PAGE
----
Rockets fired from Lebanon fell into Israel Sunday, possibly in response to the death of a Hezbollah leader. Above, an Israeli fire-fighting plane flies over a field in northern Israel, close to the Golan Heights and the border with Lebanon, Aug. 20, 2015. AFP/Getty Images

At least two rockets were fired from southern Lebanon into Israel Sunday, Agence France-Presse reported, citing a Lebanese security source. The Israeli military confirmed rockets had landed in the north.

"Two Katyusha rockets were fired from a Lebanese village 5 kilometers [about 3 miles] from the border with Israel," the Lebanese security source said.

The Israeli military indicated in a statement three rockets were fired. "Sirens sounded in northern Israel. Initial report suggests three rockets hit northern Israel. Forces are searching the area," it said. There were no immediate reports of injuries or damage as the rockets landed in open areas near the city of Nahariya, the Times of Israel reported.

Troops with the United Nations Interim Force in Lebanon and the Lebanese army were searching for the firing point, the Lebanese source told AFP. The rockets were apparently fired from a Hezbollah stronghold just after the death of Samir Kantar, a militant in the group who was notorious for killing three Israelis. Hezbollah said Kantar was killed Saturday night in an Israeli airstrike near the Syrian capital of Damascus, which was not confirmed by Israel.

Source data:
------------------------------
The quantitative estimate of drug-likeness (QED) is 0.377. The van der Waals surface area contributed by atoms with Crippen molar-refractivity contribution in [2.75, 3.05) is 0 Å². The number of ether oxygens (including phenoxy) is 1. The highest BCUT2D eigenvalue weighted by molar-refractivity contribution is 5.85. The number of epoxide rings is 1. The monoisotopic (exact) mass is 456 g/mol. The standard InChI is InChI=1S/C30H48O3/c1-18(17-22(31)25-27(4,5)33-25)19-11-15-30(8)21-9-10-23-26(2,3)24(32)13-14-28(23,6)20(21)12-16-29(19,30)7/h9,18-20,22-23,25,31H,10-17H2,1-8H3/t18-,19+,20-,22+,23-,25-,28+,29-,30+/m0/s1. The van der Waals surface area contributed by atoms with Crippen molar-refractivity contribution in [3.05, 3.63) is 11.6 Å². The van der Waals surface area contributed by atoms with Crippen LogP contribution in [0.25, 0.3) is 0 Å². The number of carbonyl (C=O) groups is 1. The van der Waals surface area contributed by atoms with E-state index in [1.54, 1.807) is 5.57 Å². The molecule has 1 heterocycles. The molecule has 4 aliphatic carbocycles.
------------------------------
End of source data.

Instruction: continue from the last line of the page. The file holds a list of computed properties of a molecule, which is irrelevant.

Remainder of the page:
Ynetnews reported the local Lebanese channel Al Mayadeen said there was an increase in activity by the Israeli air force over southern Lebanon, particularly around the city of Tyre, after the rocket firing. Israeli artillery units reportedly shelled areas in southern Lebanon following the rocket firing.

The Israeli military said in a statement it "considers the Lebanese army as solely responsible for what is happening in the territory and will continue to act against any attempt to harm the sovereignty of the state of Israel and the security of its citizens," the Times of Israel reported.

Although an Israeli official did not claim responsibility for Kantar's death, he did laud his demise. Yoav Gallant, Israel's construction and housing minister, told Israel Radio it's "good that people like Samir [Kantar] will not be part of our world," Reuters reported. Eight other people died during the same airstrike, the Associated Press reported. The Times of Israel said many in the northern reaches of the country had been bracing for a possible response to the death of Kantar.